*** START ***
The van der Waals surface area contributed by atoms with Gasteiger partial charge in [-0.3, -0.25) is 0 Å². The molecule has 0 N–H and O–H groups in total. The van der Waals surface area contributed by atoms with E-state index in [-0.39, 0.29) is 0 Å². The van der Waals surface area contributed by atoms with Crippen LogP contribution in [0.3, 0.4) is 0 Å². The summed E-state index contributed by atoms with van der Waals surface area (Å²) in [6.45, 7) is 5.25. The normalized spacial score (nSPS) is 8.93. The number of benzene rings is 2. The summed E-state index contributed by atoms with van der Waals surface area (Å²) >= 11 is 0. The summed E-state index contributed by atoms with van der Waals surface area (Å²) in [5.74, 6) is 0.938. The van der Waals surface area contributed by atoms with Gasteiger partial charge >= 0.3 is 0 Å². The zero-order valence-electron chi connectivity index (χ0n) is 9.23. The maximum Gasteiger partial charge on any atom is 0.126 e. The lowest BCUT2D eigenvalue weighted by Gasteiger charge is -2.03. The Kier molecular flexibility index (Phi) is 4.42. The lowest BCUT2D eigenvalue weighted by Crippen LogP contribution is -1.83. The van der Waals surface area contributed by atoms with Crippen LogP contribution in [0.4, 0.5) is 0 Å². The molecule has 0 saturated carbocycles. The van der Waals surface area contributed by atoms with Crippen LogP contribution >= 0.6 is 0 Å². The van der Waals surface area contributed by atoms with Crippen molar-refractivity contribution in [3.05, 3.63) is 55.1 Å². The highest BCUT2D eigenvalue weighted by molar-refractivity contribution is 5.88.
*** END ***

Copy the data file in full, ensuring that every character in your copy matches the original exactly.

The van der Waals surface area contributed by atoms with Gasteiger partial charge in [-0.3, -0.25) is 0 Å². The molecule has 0 N–H and O–H groups in total. The van der Waals surface area contributed by atoms with E-state index in [-0.39, 0.29) is 0 Å². The van der Waals surface area contributed by atoms with Crippen LogP contribution in [0.3, 0.4) is 0 Å². The summed E-state index contributed by atoms with van der Waals surface area (Å²) in [6.45, 7) is 5.25. The normalized spacial score (nSPS) is 8.93. The number of benzene rings is 2. The summed E-state index contributed by atoms with van der Waals surface area (Å²) >= 11 is 0. The summed E-state index contributed by atoms with van der Waals surface area (Å²) in [5.74, 6) is 0.938. The van der Waals surface area contributed by atoms with Gasteiger partial charge >= 0.3 is 0 Å². The zero-order valence-electron chi connectivity index (χ0n) is 9.23. The maximum Gasteiger partial charge on any atom is 0.126 e. The lowest BCUT2D eigenvalue weighted by Gasteiger charge is -2.03. The Kier molecular flexibility index (Phi) is 4.42. The lowest BCUT2D eigenvalue weighted by Crippen LogP contribution is -1.83. The van der Waals surface area contributed by atoms with Crippen LogP contribution in [0.4, 0.5) is 0 Å². The molecule has 0 saturated carbocycles. The van der Waals surface area contributed by atoms with Crippen LogP contribution >= 0.6 is 0 Å². The van der Waals surface area contributed by atoms with Crippen molar-refractivity contribution in [3.05, 3.63) is 55.1 Å². The highest BCUT2D eigenvalue weighted by molar-refractivity contribution is 5.88.